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Decker Coal Mine Ceases Mining, Disputes Employee Benefits



By Camille Erickson

February 6, 2021
- A Powder River Basin coal mine has closed down for the first time in modern history. At the end of January, Decker Coal ceased mining in Montana after the owner of the mine filed for bankruptcy late last year, according to court documents.

Decker continues to ship coal from the mine in southeast Montana, but is not mining new coal, Moira Davin, of Montana's Department of Environmental Quality, told The Billings Gazette on Friday. DEQ has staff reviewing mine operations regularly.

Cleanup funding for Decker mine isn't in doubt, Davin confirmed. Montana has secured $126.4 million in bonds payable to the state for cleanup. That money isn't vulnerable to the bankruptcy outcome of mine owner Lighthouse Resources or its subsidiary Decker Coal.

DEQ has recently reviewed Decker mine's reclamation plan and considers the established plan adequate for cleaning up the mine site with the $126.4 million bond, which the state controls. The cost of the cleanup might actually be less than the bond, Davin said, because Decker hasn't disturbed as much ground as the cleanup plan covers.

Home to some of the world’s largest mines, the Powder River Basin is the epicenter for coal production in the country. But a dramatic decline in thermal coal demand has left many companies in trouble.

Coal firm Lighthouse Resources owns the Decker mine in Montana's Big Horn County, just north of Wyoming’s border. A majority of the mine's workers live in Wyoming. The parent company filed for Chapter 11 bankruptcy in December, citing dismal market conditions for coal. Continuing to operate the surface coal mine was no longer economically feasible, it stated in court filings.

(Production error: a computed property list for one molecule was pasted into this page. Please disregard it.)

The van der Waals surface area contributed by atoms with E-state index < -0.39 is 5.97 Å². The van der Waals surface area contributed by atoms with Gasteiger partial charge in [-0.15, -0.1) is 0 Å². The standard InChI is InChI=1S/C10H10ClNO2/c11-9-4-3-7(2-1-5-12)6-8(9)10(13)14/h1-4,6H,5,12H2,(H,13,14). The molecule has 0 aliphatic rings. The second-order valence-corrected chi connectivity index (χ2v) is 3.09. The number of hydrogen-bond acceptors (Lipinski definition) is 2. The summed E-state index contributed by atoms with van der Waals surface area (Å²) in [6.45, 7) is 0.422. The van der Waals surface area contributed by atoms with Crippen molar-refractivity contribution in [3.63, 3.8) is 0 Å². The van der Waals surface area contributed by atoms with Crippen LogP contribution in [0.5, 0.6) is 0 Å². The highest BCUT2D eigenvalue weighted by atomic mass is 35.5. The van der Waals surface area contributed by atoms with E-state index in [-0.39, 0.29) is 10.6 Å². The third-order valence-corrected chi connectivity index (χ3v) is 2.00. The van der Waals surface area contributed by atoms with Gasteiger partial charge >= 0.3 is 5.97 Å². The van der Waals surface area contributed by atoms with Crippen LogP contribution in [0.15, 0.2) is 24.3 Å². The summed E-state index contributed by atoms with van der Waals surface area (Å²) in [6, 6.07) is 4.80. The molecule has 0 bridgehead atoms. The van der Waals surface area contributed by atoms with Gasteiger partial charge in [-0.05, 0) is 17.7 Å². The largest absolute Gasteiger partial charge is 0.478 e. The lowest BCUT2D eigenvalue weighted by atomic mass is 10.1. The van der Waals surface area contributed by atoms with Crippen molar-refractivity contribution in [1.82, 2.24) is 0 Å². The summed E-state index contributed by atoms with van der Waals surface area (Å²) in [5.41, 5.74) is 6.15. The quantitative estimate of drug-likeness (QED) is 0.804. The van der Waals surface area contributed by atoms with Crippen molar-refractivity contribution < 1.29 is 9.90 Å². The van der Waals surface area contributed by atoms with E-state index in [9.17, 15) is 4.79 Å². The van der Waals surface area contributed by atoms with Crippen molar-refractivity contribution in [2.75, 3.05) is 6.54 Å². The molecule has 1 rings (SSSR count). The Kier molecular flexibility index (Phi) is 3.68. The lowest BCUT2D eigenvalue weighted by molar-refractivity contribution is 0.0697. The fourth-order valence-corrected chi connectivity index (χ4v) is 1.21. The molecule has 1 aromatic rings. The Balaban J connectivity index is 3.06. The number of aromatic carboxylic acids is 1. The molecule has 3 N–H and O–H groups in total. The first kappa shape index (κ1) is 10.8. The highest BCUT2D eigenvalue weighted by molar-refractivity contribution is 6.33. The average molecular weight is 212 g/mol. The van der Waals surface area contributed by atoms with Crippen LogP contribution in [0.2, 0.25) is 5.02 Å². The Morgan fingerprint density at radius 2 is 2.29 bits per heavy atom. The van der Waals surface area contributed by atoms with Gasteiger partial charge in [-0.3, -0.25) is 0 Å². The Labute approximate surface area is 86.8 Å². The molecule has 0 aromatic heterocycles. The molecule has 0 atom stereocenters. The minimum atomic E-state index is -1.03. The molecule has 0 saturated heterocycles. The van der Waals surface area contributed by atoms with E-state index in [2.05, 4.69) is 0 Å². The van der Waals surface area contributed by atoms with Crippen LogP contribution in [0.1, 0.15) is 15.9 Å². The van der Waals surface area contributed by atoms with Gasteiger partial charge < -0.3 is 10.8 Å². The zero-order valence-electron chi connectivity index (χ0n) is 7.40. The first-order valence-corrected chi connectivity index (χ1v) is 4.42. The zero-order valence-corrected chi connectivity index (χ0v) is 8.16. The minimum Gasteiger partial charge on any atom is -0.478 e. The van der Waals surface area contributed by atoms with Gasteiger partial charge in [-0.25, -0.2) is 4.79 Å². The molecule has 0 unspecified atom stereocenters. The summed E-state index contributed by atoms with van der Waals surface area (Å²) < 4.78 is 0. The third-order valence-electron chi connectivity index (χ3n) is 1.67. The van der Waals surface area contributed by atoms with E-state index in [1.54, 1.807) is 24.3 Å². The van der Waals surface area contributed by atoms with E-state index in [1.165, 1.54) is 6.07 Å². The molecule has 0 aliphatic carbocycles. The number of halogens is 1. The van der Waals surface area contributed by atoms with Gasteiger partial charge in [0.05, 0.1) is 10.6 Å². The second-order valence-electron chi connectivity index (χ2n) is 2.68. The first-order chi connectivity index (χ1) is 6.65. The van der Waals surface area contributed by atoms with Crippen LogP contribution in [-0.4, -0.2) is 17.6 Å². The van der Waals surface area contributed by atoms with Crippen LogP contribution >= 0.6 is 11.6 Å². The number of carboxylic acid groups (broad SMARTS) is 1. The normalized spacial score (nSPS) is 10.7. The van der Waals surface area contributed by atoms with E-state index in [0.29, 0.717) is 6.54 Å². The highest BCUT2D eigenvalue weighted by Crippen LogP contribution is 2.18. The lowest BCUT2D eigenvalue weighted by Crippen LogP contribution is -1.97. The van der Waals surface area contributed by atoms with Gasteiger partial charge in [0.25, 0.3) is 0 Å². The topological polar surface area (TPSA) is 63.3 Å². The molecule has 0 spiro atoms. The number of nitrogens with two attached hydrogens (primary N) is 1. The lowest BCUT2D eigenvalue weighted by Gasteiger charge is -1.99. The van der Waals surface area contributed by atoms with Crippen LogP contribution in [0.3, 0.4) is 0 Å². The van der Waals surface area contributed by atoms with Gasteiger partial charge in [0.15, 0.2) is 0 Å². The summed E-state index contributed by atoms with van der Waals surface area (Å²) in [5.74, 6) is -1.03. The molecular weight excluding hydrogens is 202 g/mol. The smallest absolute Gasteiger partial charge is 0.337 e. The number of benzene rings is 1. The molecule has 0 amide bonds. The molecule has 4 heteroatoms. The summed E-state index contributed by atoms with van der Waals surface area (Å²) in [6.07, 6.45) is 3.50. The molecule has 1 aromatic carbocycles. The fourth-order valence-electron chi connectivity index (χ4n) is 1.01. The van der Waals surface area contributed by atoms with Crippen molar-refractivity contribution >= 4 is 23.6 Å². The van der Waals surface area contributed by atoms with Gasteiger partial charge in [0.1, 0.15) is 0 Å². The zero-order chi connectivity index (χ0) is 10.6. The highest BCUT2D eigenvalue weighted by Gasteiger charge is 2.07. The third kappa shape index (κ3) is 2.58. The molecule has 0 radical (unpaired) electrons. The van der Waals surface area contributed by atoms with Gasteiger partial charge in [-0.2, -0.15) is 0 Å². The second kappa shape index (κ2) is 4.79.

But before the doors of the Decker coal mine officially shutter for good, the company needs to clean up the mining site and settle outstanding obligations to its workers. A battle over the details is now playing out in federal bankruptcy court.
Bid to shed worker benefits

Upon filing for bankruptcy on Dec. 3, the company laid off 76 workers at the Decker mine. That left 28 active union employees and nine furloughed union employees. An additional 18 non-union employees held manager or administrative positions.

But by Jan. 22, the company had stopped mining for coal and kept on only four union workers at the facility, according to court documents.

Over the last two months, the company claims it has been negotiating with the United Mine Workers of America over an amended contract agreement.

But as negotiations came to a standstill, Lighthouse Resources asked the U.S. Bankruptcy Court for the District of Delaware on Jan. 20 for approval to reject the collective bargaining agreement struck with the union in 2012.

That would allow the coal company to shed its remaining pension and medical obligations promised to union employees.

The union, in turn, has threatened to strike.

The United Mine Workers of America requested the court block the coal company's request to exit its union contract. Union representatives outlined how negotiations with the coal firm over a new agreement had been “hollow” and not carried out in “good faith.”